Aging Population a Boon for Health Care Workers
As Baby Boomers age into retirement by the millions each year, their growing health care needs require more people to administer that care.
That makes fields such as nursing one of the fastest-growing occupations, and hospitals are hiring now to prepare for what’s to come.
Central Florida Health Alliance has 140 to 170 open positions a week, and almost 90% of them are for jobs that include registered nurses, pharmacists, physical therapists and pharmacy technicians, says Holly Kolozsvary, human resources director.
The two-hospital system based in Leesburg and The Villages is hiring for its peak season from January to April, when many retirees seek winter refuge in the Florida sun. But it’s also managing a trend that requires it to employ more people year-round: More retirees aren’t leaving at the end of spring, Kolozsvary says.
“It’s kind of a domino effect,” she says. “They move here, they’re well, they get sick, they’re left here through their cancer or heart disease, and we have to take care of them.”
Job postings on Monster.com for positions including registered nurses, physical therapists and physician assistants rose 13% from June 2011 through June 2012, according to a 2012 health occupational report by the job site.
The additional demand could be due partly to hospitals preparing for the retirements of many older nurses as the economy gets better, increasing the need for new skilled workers. Scripps Health, a group of five hospitals and 23 outpatient facilities in San Diego, plans to hire about 400 nurses a year over the next three years but might need to increase that by 200 annually because of retirements, says Vic Buzachero, senior vice president for human resources. About 30% of the hospitals’ nurses are older than 50.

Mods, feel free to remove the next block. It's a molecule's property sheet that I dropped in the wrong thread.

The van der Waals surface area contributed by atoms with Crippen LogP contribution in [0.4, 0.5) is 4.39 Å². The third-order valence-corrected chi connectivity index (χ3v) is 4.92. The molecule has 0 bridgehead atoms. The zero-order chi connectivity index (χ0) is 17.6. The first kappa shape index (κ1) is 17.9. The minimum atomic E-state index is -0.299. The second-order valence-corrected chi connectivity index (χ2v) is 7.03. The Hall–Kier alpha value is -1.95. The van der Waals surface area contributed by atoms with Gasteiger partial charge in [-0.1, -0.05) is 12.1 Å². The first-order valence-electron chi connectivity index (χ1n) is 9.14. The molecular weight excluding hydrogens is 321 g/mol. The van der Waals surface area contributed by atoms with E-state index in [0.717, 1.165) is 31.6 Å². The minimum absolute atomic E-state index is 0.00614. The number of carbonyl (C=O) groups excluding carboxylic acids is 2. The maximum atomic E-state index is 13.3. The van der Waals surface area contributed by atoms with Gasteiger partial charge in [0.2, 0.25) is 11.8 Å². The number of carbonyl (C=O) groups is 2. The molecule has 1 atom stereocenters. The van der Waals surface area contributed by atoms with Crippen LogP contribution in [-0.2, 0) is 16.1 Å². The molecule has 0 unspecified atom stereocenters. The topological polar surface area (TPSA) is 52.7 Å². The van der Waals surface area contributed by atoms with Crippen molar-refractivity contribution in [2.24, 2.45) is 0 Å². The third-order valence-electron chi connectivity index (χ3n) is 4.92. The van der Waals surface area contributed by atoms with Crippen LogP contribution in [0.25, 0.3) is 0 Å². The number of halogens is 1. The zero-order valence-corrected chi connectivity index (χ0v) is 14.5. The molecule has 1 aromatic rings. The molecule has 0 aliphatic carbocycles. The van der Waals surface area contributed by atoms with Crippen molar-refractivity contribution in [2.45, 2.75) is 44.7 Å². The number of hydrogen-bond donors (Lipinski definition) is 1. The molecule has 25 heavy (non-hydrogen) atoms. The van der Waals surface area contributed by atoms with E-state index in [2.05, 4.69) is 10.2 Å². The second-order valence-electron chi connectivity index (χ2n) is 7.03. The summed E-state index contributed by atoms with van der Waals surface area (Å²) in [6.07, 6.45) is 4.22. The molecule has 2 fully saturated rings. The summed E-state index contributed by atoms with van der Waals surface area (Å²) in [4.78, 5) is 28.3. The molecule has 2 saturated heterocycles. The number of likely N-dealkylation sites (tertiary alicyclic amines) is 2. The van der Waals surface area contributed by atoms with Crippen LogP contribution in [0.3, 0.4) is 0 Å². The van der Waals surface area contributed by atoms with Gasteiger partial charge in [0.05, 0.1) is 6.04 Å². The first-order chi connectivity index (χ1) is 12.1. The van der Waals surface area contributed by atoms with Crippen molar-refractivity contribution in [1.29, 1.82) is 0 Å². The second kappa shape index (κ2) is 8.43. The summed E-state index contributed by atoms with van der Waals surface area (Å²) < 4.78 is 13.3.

Jamie Malneritch applied for a part-time job as a registered nurse with Scripps in March and heard from the hospital the same day she submitted her application. She started working a month later.
The 31-year-old, who has worked as a nurse for four years, says the job security and growth opportunities were primary drivers in her decision to go to nursing school in 2006.
“It seems like we always need more hands,” she says. “Nursing is flourishing.”
With an average salary of $64,690 a year, according to 2010 data from the Bureau of Labor Statistics, registered nursing may be the more desired profession, but lower-paid home health aides are actually in higher demand.
An industry shift that puts more emphasis on outpatient care and home health services makes home health and personal care aides two of the fastest-growing occupations in the country. Employment in both positions, which have an average salary of about $20,000 a year, is expected to grow by about 70% by 2020, BLS data show. Registered nursing is expected to grow 26%.
ResCare HomeCare, a national provider and employer of home health and personal care aides, who work primarily with seniors with chronic illnesses or disabilities, has received 32,000 applications this year, a 23.3% jump from last year, and it hired 6,000 of the people who applied, about 5% more than in 2011, says Shelle Womble, senior director of sales.
Home health and personal care aides are generally the same, providing services such as checking vitals, prepping meals and bathing and grooming the patient. But home health aides are funded by Medicare and, in some states, require more training, while personal care aides are funded privately and may require less training, Womble says.
ResCare, where aides make $22,000 to $30,000 a year, is anticipating the need for more workers in the near future.
“Right now, one of our key positions is that we are hiring the talent before we even get the clients so we can be prepared and have the staff available,” Womble says of home health and personal care aides. “There’s a lot more competition for that type of employee.”